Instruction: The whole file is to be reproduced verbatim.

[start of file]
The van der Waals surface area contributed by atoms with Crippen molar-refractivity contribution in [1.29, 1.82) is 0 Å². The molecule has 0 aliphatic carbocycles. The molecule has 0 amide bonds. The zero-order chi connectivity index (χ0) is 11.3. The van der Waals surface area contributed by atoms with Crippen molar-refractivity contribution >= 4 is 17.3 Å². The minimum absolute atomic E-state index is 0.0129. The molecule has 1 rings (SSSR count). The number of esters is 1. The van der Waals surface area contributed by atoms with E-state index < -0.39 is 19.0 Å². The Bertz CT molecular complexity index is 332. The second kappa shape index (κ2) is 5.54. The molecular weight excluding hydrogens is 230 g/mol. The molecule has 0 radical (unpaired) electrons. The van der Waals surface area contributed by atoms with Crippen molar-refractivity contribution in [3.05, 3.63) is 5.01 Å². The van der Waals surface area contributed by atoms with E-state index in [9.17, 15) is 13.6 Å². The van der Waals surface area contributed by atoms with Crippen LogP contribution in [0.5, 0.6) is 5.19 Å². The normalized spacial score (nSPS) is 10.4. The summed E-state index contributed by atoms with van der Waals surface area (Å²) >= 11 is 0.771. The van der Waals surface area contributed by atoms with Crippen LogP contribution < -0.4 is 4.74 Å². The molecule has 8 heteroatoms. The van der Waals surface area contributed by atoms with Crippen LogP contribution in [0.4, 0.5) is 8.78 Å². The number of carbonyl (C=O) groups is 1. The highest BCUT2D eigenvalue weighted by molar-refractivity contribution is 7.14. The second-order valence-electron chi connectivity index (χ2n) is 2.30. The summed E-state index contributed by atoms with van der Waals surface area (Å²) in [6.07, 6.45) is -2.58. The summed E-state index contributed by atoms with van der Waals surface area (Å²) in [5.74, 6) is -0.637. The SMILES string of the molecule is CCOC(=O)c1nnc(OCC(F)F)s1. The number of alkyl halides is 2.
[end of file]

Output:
The van der Waals surface area contributed by atoms with Crippen molar-refractivity contribution in [1.29, 1.82) is 0 Å². The molecule has 0 aliphatic carbocycles. The molecule has 0 amide bonds. The zero-order chi connectivity index (χ0) is 11.3. The van der Waals surface area contributed by atoms with Crippen molar-refractivity contribution >= 4 is 17.3 Å². The minimum absolute atomic E-state index is 0.0129. The molecule has 1 rings (SSSR count). The number of esters is 1. The van der Waals surface area contributed by atoms with E-state index < -0.39 is 19.0 Å². The Bertz CT molecular complexity index is 332. The second kappa shape index (κ2) is 5.54. The molecular weight excluding hydrogens is 230 g/mol. The molecule has 0 radical (unpaired) electrons. The van der Waals surface area contributed by atoms with Crippen molar-refractivity contribution in [3.05, 3.63) is 5.01 Å². The van der Waals surface area contributed by atoms with E-state index in [9.17, 15) is 13.6 Å². The van der Waals surface area contributed by atoms with Crippen LogP contribution in [0.5, 0.6) is 5.19 Å². The normalized spacial score (nSPS) is 10.4. The summed E-state index contributed by atoms with van der Waals surface area (Å²) >= 11 is 0.771. The van der Waals surface area contributed by atoms with Crippen LogP contribution < -0.4 is 4.74 Å². The molecule has 8 heteroatoms. The van der Waals surface area contributed by atoms with Crippen LogP contribution in [0.4, 0.5) is 8.78 Å². The number of carbonyl (C=O) groups is 1. The highest BCUT2D eigenvalue weighted by molar-refractivity contribution is 7.14. The second-order valence-electron chi connectivity index (χ2n) is 2.30. The summed E-state index contributed by atoms with van der Waals surface area (Å²) in [6.07, 6.45) is -2.58. The summed E-state index contributed by atoms with van der Waals surface area (Å²) in [5.74, 6) is -0.637. The SMILES string of the molecule is CCOC(=O)c1nnc(OCC(F)F)s1. The number of alkyl halides is 2.